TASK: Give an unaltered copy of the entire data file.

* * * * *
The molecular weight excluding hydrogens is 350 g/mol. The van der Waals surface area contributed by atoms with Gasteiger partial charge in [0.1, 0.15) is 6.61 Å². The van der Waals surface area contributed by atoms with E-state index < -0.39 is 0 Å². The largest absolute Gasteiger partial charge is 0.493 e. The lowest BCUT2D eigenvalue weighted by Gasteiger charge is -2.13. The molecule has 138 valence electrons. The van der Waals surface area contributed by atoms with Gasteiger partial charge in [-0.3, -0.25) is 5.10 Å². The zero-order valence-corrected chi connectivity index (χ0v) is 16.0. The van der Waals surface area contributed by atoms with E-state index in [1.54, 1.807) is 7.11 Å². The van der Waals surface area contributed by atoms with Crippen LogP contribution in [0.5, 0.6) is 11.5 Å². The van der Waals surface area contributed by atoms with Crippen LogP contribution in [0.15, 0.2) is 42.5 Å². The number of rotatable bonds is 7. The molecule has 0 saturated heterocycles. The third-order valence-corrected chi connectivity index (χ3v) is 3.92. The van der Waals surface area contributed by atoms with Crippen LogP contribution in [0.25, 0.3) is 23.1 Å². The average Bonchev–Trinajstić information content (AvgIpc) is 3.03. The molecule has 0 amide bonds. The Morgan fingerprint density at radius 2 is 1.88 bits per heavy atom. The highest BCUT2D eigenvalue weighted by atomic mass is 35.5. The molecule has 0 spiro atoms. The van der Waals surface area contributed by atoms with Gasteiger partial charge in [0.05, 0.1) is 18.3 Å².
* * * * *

The molecular weight excluding hydrogens is 350 g/mol. The van der Waals surface area contributed by atoms with Gasteiger partial charge in [0.1, 0.15) is 6.61 Å². The van der Waals surface area contributed by atoms with E-state index < -0.39 is 0 Å². The largest absolute Gasteiger partial charge is 0.493 e. The lowest BCUT2D eigenvalue weighted by Gasteiger charge is -2.13. The molecule has 138 valence electrons. The van der Waals surface area contributed by atoms with Gasteiger partial charge in [-0.3, -0.25) is 5.10 Å². The zero-order valence-corrected chi connectivity index (χ0v) is 16.0. The van der Waals surface area contributed by atoms with E-state index in [1.54, 1.807) is 7.11 Å². The van der Waals surface area contributed by atoms with Crippen LogP contribution in [0.5, 0.6) is 11.5 Å². The van der Waals surface area contributed by atoms with Crippen LogP contribution in [0.15, 0.2) is 42.5 Å². The number of rotatable bonds is 7. The molecule has 0 saturated heterocycles. The third-order valence-corrected chi connectivity index (χ3v) is 3.92. The van der Waals surface area contributed by atoms with Crippen LogP contribution in [0.25, 0.3) is 23.1 Å². The average Bonchev–Trinajstić information content (AvgIpc) is 3.03. The molecule has 0 amide bonds. The Morgan fingerprint density at radius 2 is 1.88 bits per heavy atom. The highest BCUT2D eigenvalue weighted by atomic mass is 35.5. The molecule has 0 spiro atoms. The van der Waals surface area contributed by atoms with Gasteiger partial charge in [0.05, 0.1) is 18.3 Å².